Pregnant? Here’s How You Can Get Important Nutrients From Everyday Foods


Nutrition should always be a top priority, but pregnancy will make it more important than ever. You’re literally building a human being from scratch. Absolutely everything you put into your mouth goes into building and developing a little person, so it’s critical to put some intention into what you eat. It’s especially important to make sure that vital prenatal nutrients like calcium, iron, folate, vitamin D, and protein are a part of the daily pregnancy lifestyle. There are some great vitamins to help meet those needs, but there are also natural food sources that can easily become a part of your regular diet.


Anemia is already an issue for women because of menstruation, but pregnancy makes it even more common. By the third trimester, blood volume increases by nearly 50%. And while we may have more blood and fluid than ever, that doesn’t come with an increase in red blood cells. Prenatal diets that run short on the recommended 27mg of iron aren’t able to produce the hemoglobin needed for red blood cells. This has a HUGE impact on our circulation and level of energy, and it also means an increased risk of premature birth. Keep your quality of blood flowing by including iron-rich food in your diet.

There’s a long list of high-iron foods available to us, so liver isn’t the only option. Heme iron can be found in beef with an average of 1mg per oz. If you’re looking for plant based sources (aka non-heme iron), a one cup serving will get you 10mg of iron from fortified oatmeal,  6.6mg from lentils, 5.2 mg from kidney beans, 6.4mg from spinach, and 3.6mg from pinto beans. If you’re looking for a quick iron fix that can be thrown into a smoothie, then consider blackstrap molasses which boasts 3.5mg in a single tablespoon.


We often hear proteins being referred to as “building blocks,” and that’s never more true than it is with pregnancy. Our bodies need protein for its cell-producing amino acids. Building a human being takes a whole lotta cells, so it’s important we average the recommended 70g of protein a day.

Meat is the most famous source of protein thanks to it’s high content, but there’s a long list of protein options. In a one cup serving you’ll get nearly 40g of protein from pumpkin seeds, 18g from lentils, 12-15g from beans, and just shy of 30g with cottage cheese. Protein is also available as a quick snack with 6g in an egg and 4g in a tablespoon of peanut butter. And if you’re looking to get in protein with some brain-building omegas, make up a smoothie with 11g of protein from hemp seed or 9g from chia seeds (and in just 3 tablespoons).

Calcium + Vitamin D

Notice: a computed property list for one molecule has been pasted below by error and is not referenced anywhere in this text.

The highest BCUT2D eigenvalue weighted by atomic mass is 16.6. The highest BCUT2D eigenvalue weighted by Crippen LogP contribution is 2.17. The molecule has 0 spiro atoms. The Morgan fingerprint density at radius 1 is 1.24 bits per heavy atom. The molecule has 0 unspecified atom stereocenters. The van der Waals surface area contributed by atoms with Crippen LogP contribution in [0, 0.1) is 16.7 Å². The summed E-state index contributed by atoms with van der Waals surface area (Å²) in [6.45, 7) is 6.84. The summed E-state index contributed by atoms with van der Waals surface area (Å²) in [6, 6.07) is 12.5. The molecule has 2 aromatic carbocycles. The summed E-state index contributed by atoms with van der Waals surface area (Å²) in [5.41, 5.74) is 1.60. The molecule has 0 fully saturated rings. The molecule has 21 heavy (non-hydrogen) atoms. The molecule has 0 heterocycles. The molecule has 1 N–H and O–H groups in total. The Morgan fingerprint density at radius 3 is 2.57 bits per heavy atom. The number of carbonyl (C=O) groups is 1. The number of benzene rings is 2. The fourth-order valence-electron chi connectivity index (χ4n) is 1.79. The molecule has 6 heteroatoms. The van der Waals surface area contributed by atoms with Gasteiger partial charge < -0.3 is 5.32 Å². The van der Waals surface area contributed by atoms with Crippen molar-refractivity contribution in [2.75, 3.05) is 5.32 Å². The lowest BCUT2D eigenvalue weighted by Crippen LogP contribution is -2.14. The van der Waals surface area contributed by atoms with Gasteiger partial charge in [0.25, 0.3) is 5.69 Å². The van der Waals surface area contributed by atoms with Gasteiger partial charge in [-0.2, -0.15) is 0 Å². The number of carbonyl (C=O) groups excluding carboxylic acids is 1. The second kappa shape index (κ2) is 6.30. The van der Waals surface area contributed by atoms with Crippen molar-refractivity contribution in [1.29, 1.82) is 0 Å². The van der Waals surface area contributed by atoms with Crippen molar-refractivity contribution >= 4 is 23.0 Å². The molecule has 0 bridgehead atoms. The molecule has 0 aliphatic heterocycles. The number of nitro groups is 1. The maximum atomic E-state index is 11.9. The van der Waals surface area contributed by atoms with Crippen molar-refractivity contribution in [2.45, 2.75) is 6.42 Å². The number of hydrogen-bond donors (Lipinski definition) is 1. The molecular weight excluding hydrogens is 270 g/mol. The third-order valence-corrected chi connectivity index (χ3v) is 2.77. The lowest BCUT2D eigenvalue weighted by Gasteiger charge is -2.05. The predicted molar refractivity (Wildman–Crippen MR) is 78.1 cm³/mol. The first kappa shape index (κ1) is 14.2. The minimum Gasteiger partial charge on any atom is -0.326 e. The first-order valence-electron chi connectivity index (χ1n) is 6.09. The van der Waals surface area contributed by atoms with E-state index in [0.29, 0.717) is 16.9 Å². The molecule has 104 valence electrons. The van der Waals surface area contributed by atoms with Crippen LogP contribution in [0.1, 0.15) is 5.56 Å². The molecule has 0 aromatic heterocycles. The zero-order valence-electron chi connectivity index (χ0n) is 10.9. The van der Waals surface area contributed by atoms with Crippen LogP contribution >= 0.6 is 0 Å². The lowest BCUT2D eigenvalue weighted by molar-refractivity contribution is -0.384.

All those Got Milk ads have informed us that calcium makes for strong bones, but this mineral is a pretty critical part of the prenatal diet. Aside from needing it for bones and teeth, we also require a minimum amount in our bloodstream to carry out various functions. It’s not an option to fall below the barebone requirements, so when we don’t get enough from food our body has to turn to the calcium within our bones. Years of calcium shortages will lead to a decrease in strength and density that leads to the broken bones and hip fractures suffered by older women. So, take action now to prevent pains in the future.

It’s recommended that women 19 and over get 1000mg a day. As always, dairy products offer big doses of this mineral, so dishes like homemade herbed mac and cheese with calcium-rich thyme will put a big dent in those daily calcium needs. But while dairy may get the spotlight with bone health, greens are actually another great source of calcium. A mere 8oz supplies you with 360mg from collards, 180mg from kale, and 160mg from bok choy. You can also source calcium from seeds and, from just one tablespoon, you’ll receive 80mg from sesame seeds and 60mg from chia seeds.

While you’re making efforts to up your calcium intake, don’t forget to include a daily dose of sunshine. Vitamin D plays an important role with bones by aiding absorption of calcium, so be sure to catch regular rays or take a Vitamin D supplement. That will help ensure that those pregnant bones soak up all the calcium they can get.


Females of all ages get nagged about folic acid supplements (the synthetic form of folate). While many of us are aware that it has a role in spinal development, much of us don’t know how important this vitamin is during the first trimester. Because the spinal tube closes at 6 weeks of pregnancy, there’s very little time to meet baby’s needs. Diets short on this important B-vitamin don’t have what they need to build a proper spine, and that leads to neural tube defects like Spina Bifida or Ancephaly. Because of this, even women who aren’t trying to get pregnant should be aware of their B-9 intake.

The average women should get 400-1000 mcg a day, while pregnant women should aim for 600-1000mcg. Folic acid supplements come highly recommended since the vitamin isn’t highly-available from foods, but there are a few edible forms of folate. In just one cup, you can get 360mcg from lentils, about 300mcg from beans, and 200mcg from spinach. You can also score 25mcg of folate from that morning egg.   


Best of luck to all those expecting moms out there. Way to make your health and baby’s priority one!

Ash Stevens is a mother, writer, and a wannabe shaman. She loves health, gardening, simplicity, culture, chocolate, and sarcasm. If she isn’t writing or pondering up multicultural cheats to happiness on her blog, then she’s surely playing badminton with the kids. Find her on Twitter or Facebook and make a new friend!